In his column of July 21, Michael Kelly notes that Abraham Lincoln "had done great good," repeating the simplistic hagiography that envelops the man. Winners write history, but in cold fact Lincoln was responsible for the deaths of some 600,000 men, North and South, the equivalent in today's population of 4 million.
The Civil War decimated the South in the name of abstract ideology, destroying its economy and leaving its heartland in ruins. The punitive measures following the war, such as discriminatory freight rates, which made industrialization impossible, converted the South into a poverty-stricken rural colony of the industrial North for 80 years. Only at the end of World War II did it begin to recover.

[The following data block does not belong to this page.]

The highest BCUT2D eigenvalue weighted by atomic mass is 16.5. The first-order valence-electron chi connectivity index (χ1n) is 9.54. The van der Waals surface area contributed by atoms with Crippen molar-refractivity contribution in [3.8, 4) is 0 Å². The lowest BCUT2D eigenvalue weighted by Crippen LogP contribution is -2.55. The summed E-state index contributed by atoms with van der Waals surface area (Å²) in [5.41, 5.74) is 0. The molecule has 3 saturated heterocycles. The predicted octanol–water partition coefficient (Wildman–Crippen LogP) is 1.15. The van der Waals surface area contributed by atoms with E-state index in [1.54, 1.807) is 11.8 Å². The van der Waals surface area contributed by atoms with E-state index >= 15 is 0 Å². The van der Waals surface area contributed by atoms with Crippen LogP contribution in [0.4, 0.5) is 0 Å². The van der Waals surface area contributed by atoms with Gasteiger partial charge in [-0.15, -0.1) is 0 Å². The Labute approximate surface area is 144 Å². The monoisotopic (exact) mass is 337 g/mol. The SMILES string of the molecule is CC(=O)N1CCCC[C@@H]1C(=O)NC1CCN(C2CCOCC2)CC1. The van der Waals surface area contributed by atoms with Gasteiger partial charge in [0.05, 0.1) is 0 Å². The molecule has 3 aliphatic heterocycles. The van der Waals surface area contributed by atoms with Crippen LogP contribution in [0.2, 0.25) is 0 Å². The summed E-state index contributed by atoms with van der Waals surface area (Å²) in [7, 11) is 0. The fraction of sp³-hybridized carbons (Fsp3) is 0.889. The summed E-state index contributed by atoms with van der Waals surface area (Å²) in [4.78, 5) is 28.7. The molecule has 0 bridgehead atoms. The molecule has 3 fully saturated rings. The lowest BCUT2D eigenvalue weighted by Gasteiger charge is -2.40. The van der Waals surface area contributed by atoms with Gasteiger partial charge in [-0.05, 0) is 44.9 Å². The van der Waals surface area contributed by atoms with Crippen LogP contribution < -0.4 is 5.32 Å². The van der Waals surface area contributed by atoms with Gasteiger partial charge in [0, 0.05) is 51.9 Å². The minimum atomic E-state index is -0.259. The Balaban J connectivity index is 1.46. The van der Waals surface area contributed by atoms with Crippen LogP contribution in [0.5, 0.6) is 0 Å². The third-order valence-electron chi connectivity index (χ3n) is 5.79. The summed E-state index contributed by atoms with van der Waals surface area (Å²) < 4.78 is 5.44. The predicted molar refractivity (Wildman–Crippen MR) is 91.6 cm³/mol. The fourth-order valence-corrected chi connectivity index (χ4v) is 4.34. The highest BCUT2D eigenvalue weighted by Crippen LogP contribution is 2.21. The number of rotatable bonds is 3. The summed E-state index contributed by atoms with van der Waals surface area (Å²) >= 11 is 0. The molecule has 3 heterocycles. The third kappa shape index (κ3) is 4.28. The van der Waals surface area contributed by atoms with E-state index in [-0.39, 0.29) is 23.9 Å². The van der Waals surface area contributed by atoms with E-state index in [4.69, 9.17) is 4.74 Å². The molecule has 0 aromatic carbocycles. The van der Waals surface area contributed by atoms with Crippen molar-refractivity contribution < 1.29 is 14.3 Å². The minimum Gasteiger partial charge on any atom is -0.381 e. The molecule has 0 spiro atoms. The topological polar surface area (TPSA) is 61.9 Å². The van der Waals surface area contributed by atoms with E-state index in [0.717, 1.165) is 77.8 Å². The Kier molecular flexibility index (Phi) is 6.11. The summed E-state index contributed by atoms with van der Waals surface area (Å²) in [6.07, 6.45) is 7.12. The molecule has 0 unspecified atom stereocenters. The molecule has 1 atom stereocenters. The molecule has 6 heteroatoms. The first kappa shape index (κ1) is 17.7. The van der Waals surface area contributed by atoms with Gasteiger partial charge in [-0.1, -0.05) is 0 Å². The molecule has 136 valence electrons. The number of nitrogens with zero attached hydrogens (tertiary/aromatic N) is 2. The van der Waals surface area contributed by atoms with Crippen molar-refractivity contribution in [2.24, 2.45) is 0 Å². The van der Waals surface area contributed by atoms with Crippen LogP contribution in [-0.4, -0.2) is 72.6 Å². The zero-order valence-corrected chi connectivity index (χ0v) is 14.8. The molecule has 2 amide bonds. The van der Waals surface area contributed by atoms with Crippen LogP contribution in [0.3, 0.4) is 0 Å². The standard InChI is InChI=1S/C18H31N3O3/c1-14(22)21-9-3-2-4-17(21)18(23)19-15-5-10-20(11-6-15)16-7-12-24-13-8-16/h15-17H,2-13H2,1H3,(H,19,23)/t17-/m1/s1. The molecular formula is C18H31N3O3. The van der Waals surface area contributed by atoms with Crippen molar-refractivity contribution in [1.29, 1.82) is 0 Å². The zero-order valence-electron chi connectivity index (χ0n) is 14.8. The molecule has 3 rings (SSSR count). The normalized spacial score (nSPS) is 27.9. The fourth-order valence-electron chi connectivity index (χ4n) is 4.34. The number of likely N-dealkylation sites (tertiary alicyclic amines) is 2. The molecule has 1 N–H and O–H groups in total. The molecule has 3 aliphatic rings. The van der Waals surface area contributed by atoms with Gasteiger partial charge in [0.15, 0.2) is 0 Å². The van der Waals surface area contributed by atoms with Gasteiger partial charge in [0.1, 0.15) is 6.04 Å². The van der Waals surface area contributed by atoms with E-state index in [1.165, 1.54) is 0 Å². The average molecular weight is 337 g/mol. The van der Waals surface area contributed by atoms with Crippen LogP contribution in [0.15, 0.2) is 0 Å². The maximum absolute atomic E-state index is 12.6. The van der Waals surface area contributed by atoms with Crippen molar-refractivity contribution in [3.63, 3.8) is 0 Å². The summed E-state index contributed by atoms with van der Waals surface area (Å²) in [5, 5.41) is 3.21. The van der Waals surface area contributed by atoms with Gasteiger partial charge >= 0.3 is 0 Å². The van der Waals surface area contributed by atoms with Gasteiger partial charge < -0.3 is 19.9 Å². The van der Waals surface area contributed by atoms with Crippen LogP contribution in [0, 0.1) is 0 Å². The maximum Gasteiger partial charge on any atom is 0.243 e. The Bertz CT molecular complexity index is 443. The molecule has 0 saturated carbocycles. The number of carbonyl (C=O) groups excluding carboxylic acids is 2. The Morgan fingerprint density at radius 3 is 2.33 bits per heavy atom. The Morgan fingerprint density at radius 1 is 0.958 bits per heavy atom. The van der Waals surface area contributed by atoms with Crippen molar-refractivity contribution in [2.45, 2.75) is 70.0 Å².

Lincoln is an icon today because he "freed the slaves," something he did only partially and reluctantly as a cynical maneuver to keep the European powers, which sympathized with the South, neutral.
He is a peculiar figure to be idealized for racial tolerance, since in the Lincoln-Douglas debates and elsewhere he repeatedly called for shipping the "Negroes" back to Africa and repeatedly insisted that blacks and whites could not live together in harmony.
It's time we begin to rewrite the Lincoln myth as dispassionate history, as we have with Jefferson. He was an ego-driven obsessive with a superb gift for rhetoric. A reasonable man would have let the South secede since 90 percent of its people wanted to, just as Serbia should have let Kosovo go rather than beating it into submission in the name of the nation state.